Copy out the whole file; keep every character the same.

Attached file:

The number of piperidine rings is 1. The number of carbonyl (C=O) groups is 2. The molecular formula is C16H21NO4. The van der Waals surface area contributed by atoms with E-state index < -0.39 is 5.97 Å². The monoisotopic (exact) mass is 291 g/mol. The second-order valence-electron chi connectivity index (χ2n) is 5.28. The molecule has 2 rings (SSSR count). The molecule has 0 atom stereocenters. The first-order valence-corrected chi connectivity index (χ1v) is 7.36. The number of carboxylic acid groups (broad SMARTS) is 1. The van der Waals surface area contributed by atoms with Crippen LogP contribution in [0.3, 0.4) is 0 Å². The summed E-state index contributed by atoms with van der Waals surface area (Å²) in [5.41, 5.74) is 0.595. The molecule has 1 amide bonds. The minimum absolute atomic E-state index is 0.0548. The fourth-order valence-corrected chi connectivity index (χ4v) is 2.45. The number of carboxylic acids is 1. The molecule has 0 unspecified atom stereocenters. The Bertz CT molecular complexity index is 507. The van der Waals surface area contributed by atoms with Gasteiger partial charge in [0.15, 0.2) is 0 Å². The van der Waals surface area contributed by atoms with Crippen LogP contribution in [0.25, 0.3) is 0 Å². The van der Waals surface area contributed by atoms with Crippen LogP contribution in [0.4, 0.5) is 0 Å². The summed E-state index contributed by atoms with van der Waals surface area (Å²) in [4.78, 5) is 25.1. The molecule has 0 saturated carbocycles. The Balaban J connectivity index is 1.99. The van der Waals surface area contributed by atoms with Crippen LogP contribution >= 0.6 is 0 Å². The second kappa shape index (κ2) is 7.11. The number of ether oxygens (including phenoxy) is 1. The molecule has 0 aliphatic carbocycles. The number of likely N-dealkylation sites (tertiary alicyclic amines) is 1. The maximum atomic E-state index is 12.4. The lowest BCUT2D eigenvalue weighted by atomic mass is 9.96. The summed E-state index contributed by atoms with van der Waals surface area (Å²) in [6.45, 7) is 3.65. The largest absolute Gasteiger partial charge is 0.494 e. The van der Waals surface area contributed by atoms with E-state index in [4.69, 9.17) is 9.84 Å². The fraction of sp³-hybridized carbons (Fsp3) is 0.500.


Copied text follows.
The number of piperidine rings is 1. The number of carbonyl (C=O) groups is 2. The molecular formula is C16H21NO4. The van der Waals surface area contributed by atoms with E-state index < -0.39 is 5.97 Å². The monoisotopic (exact) mass is 291 g/mol. The second-order valence-electron chi connectivity index (χ2n) is 5.28. The molecule has 2 rings (SSSR count). The molecule has 0 atom stereocenters. The first-order valence-corrected chi connectivity index (χ1v) is 7.36. The number of carboxylic acid groups (broad SMARTS) is 1. The van der Waals surface area contributed by atoms with Crippen LogP contribution in [0.3, 0.4) is 0 Å². The summed E-state index contributed by atoms with van der Waals surface area (Å²) in [5.41, 5.74) is 0.595. The molecule has 1 amide bonds. The minimum absolute atomic E-state index is 0.0548. The fourth-order valence-corrected chi connectivity index (χ4v) is 2.45. The number of carboxylic acids is 1. The molecule has 0 unspecified atom stereocenters. The Bertz CT molecular complexity index is 507. The van der Waals surface area contributed by atoms with Gasteiger partial charge in [0.15, 0.2) is 0 Å². The van der Waals surface area contributed by atoms with Crippen LogP contribution in [0.25, 0.3) is 0 Å². The van der Waals surface area contributed by atoms with Crippen LogP contribution in [0.4, 0.5) is 0 Å². The summed E-state index contributed by atoms with van der Waals surface area (Å²) in [4.78, 5) is 25.1. The molecule has 0 saturated carbocycles. The Balaban J connectivity index is 1.99. The van der Waals surface area contributed by atoms with Crippen LogP contribution >= 0.6 is 0 Å². The second kappa shape index (κ2) is 7.11. The number of ether oxygens (including phenoxy) is 1. The molecule has 0 aliphatic carbocycles. The number of likely N-dealkylation sites (tertiary alicyclic amines) is 1. The maximum atomic E-state index is 12.4. The lowest BCUT2D eigenvalue weighted by atomic mass is 9.96. The summed E-state index contributed by atoms with van der Waals surface area (Å²) in [6.45, 7) is 3.65. The largest absolute Gasteiger partial charge is 0.494 e. The van der Waals surface area contributed by atoms with E-state index in [4.69, 9.17) is 9.84 Å². The fraction of sp³-hybridized carbons (Fsp3) is 0.500.